In an accident of timing, I have the first AML blog slot after this year’s annual science fiction and fantasy symposium held in Provo, Utah (Life, the Universe, and Everything 32). And though my undeniably sf-nal heart and soul rejoiced in the entirety of the event, I will focus on a narrow slice of it here to explore a question of thematic Mormon content in distinctly non-Mormon stories.
The guest of honor for the event was Orson Scott Card. Though the big storm on the east coast grounded him there for two days and limited Card’s participation to only the last day (plus a tele-presence at one panel on Friday via Skype), he mentioned several times how much he appreciated the chance to talk about his sf work with an audience of (at least) cultural Mormons who had the tools to understand where he comes from.
Thematic Mormonism: Use of Symbol
At LTUE, Card consistently insisted that he never inserts Mormon symbols in his fiction, and that to do so is to kill both the interpretive value of the symbol and the entertainment value of the story. When the author consciously works the text to enable the symbol, the text becomes its own critical essay and loses value as honest exploration of character and viewpoint. His intentionally Mormon content is overt and up-front.
Which is not to say that he does not unconsciously insert Mormon symbols, themes, or structures—only that he does not plan them before the fact (and only slightly clarifies them when they’re pointed out or he sees them on re-reading). Card spends his time and effort telling a story about people, events, and motivations and lets the symbols attend to themselves. As such, the symbols remain pure and the narrative remains honest.
Several panels at LTUE featured author, critic, and adapter (Orson Scott Card, Dr. Michael R. Collings, and Aaron Johnston) and they spent jovial hours discussing how each had usefully informed and expanded their understanding. Over the years, Collings has described a number of Christ symbols in Card’s sf stories, and Card has been happily surprised to find that Collings was right—because they were so specifically resonant with his distinctly Mormon conscious worldview.
In fact, in one of the highlights of the event for me, Card said, “I consciously believe in Mormonism. I’m relieved to discover that I am also subconsciously Mormon.”
That those subconscious symbols were explicated from his science fiction works speaks to the value of thematic criticism of the works of Mormon authors even (and perhaps, especially) when they are writing un-Mormon content for non-Mormon audiences. That’s where the truest symbols emerge, the deep Mormonism of subconscious hope, vision, and worldview.
That Card has had variably rocky relationships with critics over the years speaks to the difference between discovering symbols out of the text and conforming the text to create symbols in support of a preconceived interpretation (we think Card believes xyz, therefore his novels must be constructed to support that premise).
Getting Out of the Way
Card mentioned that he wrote the novel Ender’s Game as fast as he could to set it up so that he could then write the book he really wanted—its sequel, Speaker for the Dead. That Ender’s Game has succeeded so much better than its sequel reinforces his idea that the best (most resonant) symbol is that which emerges naturally from the subconscious rather than that which is constructed in the conscious mind.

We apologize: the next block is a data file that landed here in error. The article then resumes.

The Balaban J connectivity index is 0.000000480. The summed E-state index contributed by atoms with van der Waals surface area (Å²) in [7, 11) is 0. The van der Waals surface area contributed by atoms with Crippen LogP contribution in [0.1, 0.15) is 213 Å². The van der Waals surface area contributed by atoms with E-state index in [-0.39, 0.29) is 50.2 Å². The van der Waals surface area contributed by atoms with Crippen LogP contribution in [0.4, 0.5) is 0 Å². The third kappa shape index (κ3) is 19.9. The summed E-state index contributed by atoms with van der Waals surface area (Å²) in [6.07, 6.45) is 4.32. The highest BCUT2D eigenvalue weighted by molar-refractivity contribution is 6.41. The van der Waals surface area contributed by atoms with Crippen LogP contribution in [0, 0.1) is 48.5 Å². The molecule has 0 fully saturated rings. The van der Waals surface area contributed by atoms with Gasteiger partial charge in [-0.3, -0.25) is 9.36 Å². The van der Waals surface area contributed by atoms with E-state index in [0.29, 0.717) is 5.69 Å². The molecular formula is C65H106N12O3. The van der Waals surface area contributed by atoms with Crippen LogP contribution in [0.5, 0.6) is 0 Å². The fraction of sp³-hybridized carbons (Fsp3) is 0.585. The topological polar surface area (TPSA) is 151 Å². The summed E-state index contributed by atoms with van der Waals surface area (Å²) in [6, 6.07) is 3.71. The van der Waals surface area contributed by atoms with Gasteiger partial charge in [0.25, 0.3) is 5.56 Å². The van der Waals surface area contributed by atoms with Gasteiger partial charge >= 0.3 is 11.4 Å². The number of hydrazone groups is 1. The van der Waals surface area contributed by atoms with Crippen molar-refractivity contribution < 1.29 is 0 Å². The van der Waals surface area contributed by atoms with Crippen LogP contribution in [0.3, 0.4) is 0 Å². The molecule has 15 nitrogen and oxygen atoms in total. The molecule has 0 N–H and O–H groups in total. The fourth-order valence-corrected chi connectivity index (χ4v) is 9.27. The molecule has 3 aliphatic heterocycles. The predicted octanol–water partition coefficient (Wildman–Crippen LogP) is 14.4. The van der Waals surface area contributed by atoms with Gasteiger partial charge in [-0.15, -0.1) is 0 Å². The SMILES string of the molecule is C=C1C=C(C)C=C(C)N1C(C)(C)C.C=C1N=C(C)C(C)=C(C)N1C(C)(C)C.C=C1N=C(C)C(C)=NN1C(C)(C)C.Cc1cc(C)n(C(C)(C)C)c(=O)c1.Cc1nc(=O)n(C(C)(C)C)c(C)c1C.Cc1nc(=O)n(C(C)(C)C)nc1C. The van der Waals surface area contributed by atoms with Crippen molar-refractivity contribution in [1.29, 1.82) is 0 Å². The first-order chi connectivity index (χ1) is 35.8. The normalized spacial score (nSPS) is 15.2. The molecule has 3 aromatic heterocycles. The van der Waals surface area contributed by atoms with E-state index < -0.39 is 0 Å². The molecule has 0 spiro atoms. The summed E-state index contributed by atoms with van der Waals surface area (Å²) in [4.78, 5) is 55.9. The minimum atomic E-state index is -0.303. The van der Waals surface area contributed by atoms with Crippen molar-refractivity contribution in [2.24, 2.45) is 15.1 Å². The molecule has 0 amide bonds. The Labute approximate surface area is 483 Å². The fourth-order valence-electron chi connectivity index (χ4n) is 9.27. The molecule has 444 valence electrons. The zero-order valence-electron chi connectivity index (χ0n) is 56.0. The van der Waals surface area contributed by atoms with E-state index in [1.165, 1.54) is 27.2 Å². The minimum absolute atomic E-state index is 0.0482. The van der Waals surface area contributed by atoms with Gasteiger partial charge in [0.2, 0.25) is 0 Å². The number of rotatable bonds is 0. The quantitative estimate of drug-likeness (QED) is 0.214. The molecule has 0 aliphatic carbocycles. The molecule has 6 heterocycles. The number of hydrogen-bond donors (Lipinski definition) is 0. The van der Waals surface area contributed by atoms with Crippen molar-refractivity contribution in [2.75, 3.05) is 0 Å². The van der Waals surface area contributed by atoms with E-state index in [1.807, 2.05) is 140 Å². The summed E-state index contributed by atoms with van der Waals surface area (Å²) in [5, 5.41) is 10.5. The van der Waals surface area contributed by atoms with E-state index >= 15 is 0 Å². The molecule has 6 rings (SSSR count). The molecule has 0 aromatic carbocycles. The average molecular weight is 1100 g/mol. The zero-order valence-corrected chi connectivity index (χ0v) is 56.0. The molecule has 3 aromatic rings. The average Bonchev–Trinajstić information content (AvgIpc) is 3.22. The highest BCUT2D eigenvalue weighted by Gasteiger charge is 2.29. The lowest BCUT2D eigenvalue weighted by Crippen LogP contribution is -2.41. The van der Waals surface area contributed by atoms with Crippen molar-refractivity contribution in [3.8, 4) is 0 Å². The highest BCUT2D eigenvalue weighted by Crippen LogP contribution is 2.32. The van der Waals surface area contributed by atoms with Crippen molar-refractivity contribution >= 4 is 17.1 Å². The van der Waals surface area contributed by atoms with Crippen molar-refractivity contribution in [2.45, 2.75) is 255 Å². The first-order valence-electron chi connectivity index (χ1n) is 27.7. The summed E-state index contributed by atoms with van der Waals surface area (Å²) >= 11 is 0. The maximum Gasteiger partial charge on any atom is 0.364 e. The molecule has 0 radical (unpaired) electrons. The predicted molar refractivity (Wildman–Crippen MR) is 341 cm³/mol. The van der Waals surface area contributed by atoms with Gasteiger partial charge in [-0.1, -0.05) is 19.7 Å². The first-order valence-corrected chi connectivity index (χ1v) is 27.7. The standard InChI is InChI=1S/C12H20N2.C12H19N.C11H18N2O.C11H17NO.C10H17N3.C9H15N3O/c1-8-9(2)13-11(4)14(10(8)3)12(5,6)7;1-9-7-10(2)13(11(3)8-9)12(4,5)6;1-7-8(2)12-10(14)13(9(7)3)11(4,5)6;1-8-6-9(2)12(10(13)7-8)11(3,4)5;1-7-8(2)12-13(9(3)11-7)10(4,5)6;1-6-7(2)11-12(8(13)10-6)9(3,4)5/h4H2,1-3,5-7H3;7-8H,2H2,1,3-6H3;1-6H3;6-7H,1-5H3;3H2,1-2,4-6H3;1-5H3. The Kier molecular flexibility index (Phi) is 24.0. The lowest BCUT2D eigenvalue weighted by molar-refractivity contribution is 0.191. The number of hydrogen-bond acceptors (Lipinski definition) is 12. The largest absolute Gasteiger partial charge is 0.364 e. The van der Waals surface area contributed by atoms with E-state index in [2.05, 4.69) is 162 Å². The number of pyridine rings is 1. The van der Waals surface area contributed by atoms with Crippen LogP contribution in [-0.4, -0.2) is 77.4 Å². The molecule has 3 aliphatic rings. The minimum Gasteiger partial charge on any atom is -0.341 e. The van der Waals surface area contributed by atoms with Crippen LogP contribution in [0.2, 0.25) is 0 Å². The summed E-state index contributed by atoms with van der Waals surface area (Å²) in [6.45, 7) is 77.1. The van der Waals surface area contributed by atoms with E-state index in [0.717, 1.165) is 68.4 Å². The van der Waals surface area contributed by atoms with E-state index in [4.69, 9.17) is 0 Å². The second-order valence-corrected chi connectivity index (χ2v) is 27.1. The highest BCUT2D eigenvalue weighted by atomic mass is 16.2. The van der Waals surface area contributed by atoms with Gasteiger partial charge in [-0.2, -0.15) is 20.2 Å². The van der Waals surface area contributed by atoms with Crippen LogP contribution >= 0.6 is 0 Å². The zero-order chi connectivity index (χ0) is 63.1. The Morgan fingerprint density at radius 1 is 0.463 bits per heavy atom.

Which is not to say that story development is necessarily limited to the intuitive or organic—a key distinction that Card consistently makes when talking about his own creative process. He is a staunch researcher who carefully studies his subject matters and characters before committing their stories to the page. He relentlessly learns tools and technologies, contexts and drivers, relationships and associations and philosophies so that he can create real characters driven by real concerns in well-constructed plot frameworks that hold together. He builds entire event structures based on direct experience and personal observation.
And then he writes fast.
It’s a tendency I’ve noticed among very popular authors. They sometimes work for years getting ready to write a novel, but at the moment of truth they produce the actual text in months or weeks—or even days. And they trust what they have written so quickly, because they trust that their skills are good and so the details spun out in the heat of creative expression are real and true and honest. The well-planned story and its structure is right; the symbols will take care of themselves. Gestation can take a long time; delivery needs to be fast to minimize damage to that already formed story at the point of greatest stress.
Getting out of your own way is hard to do. Many never learn how.
Is is Mormon Enough?
I believe the tendency to reduce and exclude, to narrow definitions to simple, direct memes has its uses. In criticizing literature by Mormons or for Mormon audiences, Mormon critics must necessarily categorize and differentiate which shelves should carry which stories. Readers deserve to know how to approach the reading.
But I think we do ourselves a disservice if we dismiss as irrelevant those works by self-described Mormon authors that are not told in culturally Mormon forms and terms. Because it is precisely these subconsciously Mormon tales that can reveal deep Mormonism to those audiences most capable of understanding those themes. Not better than more overt tales, but just as deserving of our thoughtful criticism. It would be a shame to institutionally dismiss what could be some of our most deeply Mormon works because that Mormonness was not obvious enough.
This is when a critic is most useful in helping both reader and storyteller read with eyes that see and understand with ears that hear, with faith and charity and an abundance of hope. Not just of things in the sky, but of things beneath the surface as well.